Prior to Vanus Galerion's foundation of Mages Guild magical services, including enchanted items were not available to the general public in the Summerset Isles. The art of magic, including enchantment, was primarily limited to the aristocracy or intelligentsia. The creation and use of magical items were generally kept within the confines of magical institutions such as the Psijic Order, and the general public had limited access to them.[10] The Mages Guild considered enchanting to be potentially dangerous to the public at large, and restricted its use to higher-ranked Guild members in good standing by the Council of Mages.[11] Because the temptation to experiment with Black Soul Gems is strong and dangerous, enchanters tend to learn their craft under heavy supervision.[12]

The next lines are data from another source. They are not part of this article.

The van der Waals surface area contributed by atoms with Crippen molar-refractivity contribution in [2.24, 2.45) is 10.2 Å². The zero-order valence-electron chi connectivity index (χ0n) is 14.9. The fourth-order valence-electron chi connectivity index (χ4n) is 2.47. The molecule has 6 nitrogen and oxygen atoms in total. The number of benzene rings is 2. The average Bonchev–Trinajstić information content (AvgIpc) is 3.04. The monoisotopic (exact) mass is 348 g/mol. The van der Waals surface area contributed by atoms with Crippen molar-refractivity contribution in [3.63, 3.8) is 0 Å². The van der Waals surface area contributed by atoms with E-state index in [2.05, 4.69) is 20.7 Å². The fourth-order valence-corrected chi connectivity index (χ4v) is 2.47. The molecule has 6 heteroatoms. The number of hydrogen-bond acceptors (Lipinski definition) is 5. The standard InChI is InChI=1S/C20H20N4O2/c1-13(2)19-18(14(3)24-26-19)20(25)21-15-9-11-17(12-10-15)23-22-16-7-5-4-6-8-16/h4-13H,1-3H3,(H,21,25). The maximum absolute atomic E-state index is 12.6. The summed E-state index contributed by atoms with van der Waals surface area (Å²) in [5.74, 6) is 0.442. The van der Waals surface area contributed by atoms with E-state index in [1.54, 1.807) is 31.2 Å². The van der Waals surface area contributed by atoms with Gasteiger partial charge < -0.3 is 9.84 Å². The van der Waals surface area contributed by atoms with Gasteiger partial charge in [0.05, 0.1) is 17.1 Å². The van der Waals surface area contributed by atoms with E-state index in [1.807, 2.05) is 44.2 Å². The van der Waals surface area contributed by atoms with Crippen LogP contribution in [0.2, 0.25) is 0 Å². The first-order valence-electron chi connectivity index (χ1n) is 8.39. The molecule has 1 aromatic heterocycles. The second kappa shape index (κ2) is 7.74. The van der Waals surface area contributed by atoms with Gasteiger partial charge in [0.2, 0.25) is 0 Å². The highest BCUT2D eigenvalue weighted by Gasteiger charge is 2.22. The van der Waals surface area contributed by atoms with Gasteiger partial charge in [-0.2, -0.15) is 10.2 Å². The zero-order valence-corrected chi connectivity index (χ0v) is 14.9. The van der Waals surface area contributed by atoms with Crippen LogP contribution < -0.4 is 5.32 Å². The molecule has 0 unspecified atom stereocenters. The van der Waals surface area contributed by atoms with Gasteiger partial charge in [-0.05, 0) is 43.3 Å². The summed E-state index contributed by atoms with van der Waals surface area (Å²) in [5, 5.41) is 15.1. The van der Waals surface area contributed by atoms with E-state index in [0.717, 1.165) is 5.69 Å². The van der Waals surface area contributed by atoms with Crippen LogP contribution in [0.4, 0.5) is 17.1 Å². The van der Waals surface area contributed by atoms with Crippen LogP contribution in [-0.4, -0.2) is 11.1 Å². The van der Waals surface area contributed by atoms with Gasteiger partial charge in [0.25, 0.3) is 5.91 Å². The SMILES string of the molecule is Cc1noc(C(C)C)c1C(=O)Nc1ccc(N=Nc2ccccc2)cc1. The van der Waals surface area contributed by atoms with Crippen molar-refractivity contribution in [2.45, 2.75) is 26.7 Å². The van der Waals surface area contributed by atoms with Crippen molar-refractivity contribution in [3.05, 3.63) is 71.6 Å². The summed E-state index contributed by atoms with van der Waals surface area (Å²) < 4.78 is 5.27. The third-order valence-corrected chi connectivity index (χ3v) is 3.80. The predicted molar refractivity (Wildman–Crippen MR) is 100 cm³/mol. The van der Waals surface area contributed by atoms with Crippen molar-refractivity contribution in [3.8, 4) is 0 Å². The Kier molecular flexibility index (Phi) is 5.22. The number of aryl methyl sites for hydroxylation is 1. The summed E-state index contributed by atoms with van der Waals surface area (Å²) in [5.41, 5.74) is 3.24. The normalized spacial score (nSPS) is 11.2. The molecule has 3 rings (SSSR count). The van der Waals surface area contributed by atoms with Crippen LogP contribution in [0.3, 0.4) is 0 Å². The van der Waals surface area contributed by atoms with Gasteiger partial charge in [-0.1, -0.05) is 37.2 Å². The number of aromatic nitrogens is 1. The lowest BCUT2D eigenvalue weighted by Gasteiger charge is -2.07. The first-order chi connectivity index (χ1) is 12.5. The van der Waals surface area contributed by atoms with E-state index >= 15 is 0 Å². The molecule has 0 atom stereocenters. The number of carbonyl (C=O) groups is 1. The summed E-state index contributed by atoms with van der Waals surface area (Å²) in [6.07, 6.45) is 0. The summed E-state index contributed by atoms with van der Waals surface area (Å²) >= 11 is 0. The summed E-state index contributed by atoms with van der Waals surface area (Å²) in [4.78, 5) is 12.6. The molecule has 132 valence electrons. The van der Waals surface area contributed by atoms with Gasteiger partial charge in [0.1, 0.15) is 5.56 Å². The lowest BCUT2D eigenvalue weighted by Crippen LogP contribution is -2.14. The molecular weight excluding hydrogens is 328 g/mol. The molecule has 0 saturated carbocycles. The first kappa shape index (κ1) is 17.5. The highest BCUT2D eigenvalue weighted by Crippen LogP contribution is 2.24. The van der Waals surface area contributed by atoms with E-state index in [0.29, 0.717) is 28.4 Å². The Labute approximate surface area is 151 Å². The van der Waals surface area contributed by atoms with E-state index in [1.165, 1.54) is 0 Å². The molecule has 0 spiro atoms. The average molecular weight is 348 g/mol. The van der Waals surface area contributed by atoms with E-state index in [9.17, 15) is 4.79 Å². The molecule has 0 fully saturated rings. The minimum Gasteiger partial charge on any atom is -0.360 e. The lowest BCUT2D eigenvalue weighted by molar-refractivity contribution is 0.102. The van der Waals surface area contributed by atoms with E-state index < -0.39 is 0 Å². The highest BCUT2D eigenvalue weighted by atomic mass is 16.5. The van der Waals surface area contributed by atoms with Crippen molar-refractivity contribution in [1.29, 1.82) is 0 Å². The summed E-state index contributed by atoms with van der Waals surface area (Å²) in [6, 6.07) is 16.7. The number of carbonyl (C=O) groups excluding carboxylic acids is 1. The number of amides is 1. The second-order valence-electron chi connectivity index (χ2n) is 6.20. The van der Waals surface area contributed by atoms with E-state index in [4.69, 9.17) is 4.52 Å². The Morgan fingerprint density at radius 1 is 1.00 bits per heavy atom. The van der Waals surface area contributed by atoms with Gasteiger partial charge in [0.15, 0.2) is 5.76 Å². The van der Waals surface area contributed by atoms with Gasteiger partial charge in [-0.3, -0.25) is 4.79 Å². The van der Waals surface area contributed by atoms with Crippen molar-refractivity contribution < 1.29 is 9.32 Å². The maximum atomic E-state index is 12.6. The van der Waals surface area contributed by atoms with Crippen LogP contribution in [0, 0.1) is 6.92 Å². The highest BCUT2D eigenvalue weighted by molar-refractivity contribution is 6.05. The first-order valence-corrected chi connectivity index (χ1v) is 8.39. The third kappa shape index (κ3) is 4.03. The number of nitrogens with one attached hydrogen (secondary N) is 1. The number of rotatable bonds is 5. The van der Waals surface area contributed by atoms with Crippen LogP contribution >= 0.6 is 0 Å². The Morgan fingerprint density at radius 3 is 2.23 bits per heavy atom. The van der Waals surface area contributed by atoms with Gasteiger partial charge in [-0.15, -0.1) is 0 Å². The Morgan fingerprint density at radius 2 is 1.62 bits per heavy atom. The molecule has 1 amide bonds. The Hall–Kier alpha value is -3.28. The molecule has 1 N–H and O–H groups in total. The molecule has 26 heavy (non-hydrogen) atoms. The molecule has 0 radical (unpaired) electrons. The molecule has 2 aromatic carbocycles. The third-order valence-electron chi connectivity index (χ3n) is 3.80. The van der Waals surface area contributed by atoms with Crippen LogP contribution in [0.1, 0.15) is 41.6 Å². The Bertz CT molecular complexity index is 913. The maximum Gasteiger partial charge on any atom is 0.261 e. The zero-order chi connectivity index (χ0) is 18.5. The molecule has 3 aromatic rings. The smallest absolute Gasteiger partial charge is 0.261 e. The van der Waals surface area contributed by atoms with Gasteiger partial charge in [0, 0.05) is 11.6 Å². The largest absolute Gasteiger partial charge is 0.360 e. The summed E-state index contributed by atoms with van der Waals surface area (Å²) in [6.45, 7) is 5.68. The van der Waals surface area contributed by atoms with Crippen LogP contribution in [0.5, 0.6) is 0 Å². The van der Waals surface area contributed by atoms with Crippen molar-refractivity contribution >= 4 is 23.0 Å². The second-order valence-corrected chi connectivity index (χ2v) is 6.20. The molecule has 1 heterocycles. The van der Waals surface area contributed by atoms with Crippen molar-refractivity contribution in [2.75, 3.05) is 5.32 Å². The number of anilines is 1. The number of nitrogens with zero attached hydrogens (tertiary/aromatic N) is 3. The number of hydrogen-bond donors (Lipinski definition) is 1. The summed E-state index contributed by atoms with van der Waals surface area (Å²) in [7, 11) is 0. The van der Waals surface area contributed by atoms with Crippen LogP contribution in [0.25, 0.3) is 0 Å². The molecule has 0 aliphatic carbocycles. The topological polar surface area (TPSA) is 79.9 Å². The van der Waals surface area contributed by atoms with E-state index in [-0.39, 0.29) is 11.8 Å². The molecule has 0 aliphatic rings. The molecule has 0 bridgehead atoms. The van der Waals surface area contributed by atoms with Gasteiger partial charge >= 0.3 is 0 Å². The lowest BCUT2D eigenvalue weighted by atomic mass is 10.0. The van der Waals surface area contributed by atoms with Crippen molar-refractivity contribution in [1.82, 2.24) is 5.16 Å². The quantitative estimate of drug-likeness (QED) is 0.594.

It is possible to utilize alchemical reagents for enchantments.[13][14]

Some materials are prized by enchanters for their properties in the forging of enchanted weapons and armors, such as Meteoric Iron.[15] Cold Iron is known for holding enchantments very well.[16]

The act of imbuing Ebony with Daedric essences to create Daedric gear such as armor was considered related to the art of enchanting and a point of pride among enchanters[17]

Sigil Stones can be used to enchant gear, and can even surpass the strength of enchantments made with bigger soul gems.[18][19]

UsageEdit

 
An Arcane Enchanter
 
An enchanter in the process of enchanting